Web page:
Sunday, October 17, 2010

Zazen in the Marketplace

In the Realm of the Hungry GhostsIn the Realm of the Hungry Ghosts, Health and Beauty Fair, Helsinki, October 17, 2010

I spent about three hours at the Health and Beauty Fair today. The Helsinki Zen Center had a stand, and Ari, one of our sangha leaders, asked if I could mind the shop for a bit so he wouldn't have to stay there all weekend. When I asked what I was supposed to do, he said that there are a couple of zafus and zabutons there, and he thought it easiest to just sit there and do some kind of practice, and answer people's questions if they asked, which they didn't, mostly. "Just go there and be yourself." So there I was, sitting away for most of Sunday morning.

It was fun, and surprisingly good practice, too. The hubbub of the fair was not distracting; in fact, it kinda grounded me to the present and made it easier not to drift off. The knowledge that I was out in public and people would probably stare gave energy and alertness. Yet, to my surprise, I didn't feel nervous or self-conscious, and could keep my attention on the practice quite effectively. I did five roughly half-hour rounds all in all, with roughly five-minute breaks in between; I didn't use a timer, so I went over some of the time (I think the longest round was nearly 45 minutes, actually), and under some of the time.

There was the constant drone of talk in the background. People were walking in front of me; I only saw shoes and ankles. Sometimes a few stopped and picked up a leaflet with our contact info, at which point I gasshoed them and said that it is allowed to talk to me. No big conversations, just a few words exchanged, mostly. A middle-aged lady started rhapsodizing about how peaceful I looked sitting there, and then went on to explain how she couldn't possibly do that because of her job and her teenage children and this, that, and the other, and then she went away.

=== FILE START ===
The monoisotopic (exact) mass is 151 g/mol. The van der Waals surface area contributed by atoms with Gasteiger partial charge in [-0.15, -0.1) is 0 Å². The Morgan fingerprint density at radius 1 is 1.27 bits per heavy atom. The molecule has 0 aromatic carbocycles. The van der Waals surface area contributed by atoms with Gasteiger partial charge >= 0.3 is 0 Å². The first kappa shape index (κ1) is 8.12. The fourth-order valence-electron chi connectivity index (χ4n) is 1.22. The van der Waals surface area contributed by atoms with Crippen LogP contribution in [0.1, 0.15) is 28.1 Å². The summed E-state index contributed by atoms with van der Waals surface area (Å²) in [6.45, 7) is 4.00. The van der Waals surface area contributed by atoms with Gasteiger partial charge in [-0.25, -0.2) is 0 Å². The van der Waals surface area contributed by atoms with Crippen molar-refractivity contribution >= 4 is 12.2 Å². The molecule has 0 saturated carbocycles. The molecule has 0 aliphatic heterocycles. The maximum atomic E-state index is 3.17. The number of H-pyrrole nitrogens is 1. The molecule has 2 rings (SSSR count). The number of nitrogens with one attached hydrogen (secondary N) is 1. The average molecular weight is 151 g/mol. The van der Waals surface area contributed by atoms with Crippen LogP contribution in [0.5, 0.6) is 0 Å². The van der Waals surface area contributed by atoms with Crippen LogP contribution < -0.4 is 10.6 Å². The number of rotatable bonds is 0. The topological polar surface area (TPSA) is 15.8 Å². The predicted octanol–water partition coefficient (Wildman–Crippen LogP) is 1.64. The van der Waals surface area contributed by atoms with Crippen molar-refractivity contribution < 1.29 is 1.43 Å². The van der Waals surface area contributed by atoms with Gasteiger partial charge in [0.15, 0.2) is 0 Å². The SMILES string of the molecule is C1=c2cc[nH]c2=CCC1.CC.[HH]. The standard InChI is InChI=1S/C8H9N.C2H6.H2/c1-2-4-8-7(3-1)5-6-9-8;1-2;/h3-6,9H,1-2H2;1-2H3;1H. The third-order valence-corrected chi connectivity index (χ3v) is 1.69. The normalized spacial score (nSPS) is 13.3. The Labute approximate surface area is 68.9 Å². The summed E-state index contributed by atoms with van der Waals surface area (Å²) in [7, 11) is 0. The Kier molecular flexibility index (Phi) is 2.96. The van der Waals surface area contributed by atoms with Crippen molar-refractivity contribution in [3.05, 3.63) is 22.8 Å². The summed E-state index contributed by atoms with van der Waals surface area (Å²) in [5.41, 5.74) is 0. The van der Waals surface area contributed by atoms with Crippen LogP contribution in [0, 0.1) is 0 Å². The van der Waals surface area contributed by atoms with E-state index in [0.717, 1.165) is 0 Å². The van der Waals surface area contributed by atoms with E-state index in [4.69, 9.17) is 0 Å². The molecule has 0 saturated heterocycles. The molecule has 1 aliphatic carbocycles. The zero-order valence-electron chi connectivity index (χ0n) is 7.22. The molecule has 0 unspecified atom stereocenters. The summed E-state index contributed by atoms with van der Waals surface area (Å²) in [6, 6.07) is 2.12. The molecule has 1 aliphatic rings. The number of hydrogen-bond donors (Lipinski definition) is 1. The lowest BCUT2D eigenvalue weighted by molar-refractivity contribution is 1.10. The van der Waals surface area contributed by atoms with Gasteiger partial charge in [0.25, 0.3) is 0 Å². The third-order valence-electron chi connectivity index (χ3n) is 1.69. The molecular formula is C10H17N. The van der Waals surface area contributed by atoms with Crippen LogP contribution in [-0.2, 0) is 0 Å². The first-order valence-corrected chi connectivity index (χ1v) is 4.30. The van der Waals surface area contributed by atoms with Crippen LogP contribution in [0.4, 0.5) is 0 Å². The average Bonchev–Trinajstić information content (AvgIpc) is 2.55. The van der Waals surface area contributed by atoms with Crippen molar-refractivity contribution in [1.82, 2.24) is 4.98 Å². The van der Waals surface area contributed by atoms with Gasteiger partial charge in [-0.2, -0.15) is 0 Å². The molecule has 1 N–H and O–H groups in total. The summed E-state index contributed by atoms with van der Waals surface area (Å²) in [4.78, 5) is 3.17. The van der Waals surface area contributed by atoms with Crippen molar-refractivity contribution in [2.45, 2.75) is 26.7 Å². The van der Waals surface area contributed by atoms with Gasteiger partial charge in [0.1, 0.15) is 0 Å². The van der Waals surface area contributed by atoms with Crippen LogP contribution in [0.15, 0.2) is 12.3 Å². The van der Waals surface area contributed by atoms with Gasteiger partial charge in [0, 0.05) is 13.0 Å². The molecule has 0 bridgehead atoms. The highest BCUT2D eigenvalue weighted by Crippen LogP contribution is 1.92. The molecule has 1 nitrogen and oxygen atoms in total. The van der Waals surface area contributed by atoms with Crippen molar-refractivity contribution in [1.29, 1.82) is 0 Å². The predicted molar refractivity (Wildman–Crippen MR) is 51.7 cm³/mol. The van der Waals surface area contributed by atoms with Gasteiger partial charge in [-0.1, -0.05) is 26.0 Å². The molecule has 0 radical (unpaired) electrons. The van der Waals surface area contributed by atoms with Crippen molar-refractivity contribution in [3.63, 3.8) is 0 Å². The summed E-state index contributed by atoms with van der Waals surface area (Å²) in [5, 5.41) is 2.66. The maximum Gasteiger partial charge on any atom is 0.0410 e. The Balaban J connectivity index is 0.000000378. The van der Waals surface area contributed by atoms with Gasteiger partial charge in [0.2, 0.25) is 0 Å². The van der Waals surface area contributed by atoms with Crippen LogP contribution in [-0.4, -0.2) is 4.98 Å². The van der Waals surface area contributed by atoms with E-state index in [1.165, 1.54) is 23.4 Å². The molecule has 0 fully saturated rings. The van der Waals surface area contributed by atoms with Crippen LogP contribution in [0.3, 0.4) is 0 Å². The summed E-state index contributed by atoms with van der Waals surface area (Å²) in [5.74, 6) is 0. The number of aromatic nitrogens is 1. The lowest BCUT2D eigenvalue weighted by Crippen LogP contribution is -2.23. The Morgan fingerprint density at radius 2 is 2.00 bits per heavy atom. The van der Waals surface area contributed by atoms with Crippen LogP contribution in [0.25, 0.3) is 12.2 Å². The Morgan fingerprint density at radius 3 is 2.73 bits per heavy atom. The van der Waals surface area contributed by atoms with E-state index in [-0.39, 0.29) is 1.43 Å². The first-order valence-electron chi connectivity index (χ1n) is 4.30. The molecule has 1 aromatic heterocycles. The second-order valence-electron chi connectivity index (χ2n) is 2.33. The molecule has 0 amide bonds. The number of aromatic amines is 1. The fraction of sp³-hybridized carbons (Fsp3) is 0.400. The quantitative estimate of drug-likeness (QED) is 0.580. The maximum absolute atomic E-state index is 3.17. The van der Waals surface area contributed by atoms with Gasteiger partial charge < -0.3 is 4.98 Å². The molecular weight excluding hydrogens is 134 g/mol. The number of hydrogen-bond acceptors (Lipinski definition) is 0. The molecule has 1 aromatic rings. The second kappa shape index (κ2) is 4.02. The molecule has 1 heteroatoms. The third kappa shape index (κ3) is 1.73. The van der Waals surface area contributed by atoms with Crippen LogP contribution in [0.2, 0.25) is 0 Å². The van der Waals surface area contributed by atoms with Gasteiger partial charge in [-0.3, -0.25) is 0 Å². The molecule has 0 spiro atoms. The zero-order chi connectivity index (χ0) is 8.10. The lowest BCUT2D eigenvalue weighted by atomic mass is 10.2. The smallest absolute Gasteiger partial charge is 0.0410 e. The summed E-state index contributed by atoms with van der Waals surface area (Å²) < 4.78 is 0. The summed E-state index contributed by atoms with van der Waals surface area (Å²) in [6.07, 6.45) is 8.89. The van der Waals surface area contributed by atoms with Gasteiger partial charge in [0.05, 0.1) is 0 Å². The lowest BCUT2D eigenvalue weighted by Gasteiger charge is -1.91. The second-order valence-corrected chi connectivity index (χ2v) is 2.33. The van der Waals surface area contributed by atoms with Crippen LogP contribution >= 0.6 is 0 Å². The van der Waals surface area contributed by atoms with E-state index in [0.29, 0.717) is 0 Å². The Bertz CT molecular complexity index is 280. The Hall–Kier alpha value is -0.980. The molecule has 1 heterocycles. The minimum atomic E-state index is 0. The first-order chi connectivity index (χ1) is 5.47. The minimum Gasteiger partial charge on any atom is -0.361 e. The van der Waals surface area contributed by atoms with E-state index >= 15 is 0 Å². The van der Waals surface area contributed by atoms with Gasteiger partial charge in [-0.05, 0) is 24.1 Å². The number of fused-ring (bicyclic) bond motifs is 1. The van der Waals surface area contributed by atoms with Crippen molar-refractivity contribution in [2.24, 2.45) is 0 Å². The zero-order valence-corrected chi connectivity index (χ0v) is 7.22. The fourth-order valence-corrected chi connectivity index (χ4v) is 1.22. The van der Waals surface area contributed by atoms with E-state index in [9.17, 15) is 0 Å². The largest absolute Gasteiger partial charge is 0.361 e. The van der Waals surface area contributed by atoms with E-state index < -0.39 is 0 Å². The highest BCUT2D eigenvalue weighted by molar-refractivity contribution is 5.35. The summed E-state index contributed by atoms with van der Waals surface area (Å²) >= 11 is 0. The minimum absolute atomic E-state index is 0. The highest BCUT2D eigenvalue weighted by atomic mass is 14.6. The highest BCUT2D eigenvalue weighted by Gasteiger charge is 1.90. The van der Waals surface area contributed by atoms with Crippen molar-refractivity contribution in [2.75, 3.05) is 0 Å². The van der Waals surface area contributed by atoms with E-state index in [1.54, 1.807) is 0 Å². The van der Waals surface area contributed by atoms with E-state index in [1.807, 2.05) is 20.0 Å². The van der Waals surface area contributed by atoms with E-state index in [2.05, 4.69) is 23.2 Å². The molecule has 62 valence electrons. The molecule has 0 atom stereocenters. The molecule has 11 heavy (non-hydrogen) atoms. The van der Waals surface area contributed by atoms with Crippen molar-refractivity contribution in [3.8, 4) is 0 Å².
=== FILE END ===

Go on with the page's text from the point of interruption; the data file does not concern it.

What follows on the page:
At one point, two clowns came by, and sat with me for a few minutes. They were there for the kids, mostly, I think. When they left, one of them bowed and said that she's with the Triratna folks. That was nice. It's a shame nobody took a picture, because I'm sure it looked very funny, with me and the clown sitting there in our little stand.

Zen CuriousSome guru or other lecturing about zazen.

Ari eventually showed up and I helped him set up the "slow space" where he was doing a mini-introduction. Then Markus showed up too, and relieved me from zazen duty at the stand.

I've been at fairs before, but this was by far the least stressful and tiring one. I hope somebody got something from it. They certainly took all of our flyers, and Ari's lecture was, once more, jam-packed. As I was leaving, a passer-by looked in on them and said "Who's that? Must be some guru or other."

Then I walked home by the railway and took some pictures. It was a nice way to spend a Sunday.

Reptilian?Reptilian?

8 comments:

  1. i often meditate on bus rides, park benches, and in other public places. good practice.

    that graffiti pic is very odd.

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  2. Ya think?

    I think there's one guy (or girl?) spraying these messages on sidewalks in my part of town. The handwriting is mostly the same, anyway, although the colors change. My favorite is "The universe loves you. Love it back!" although "Sun is God!" is pretty nice too.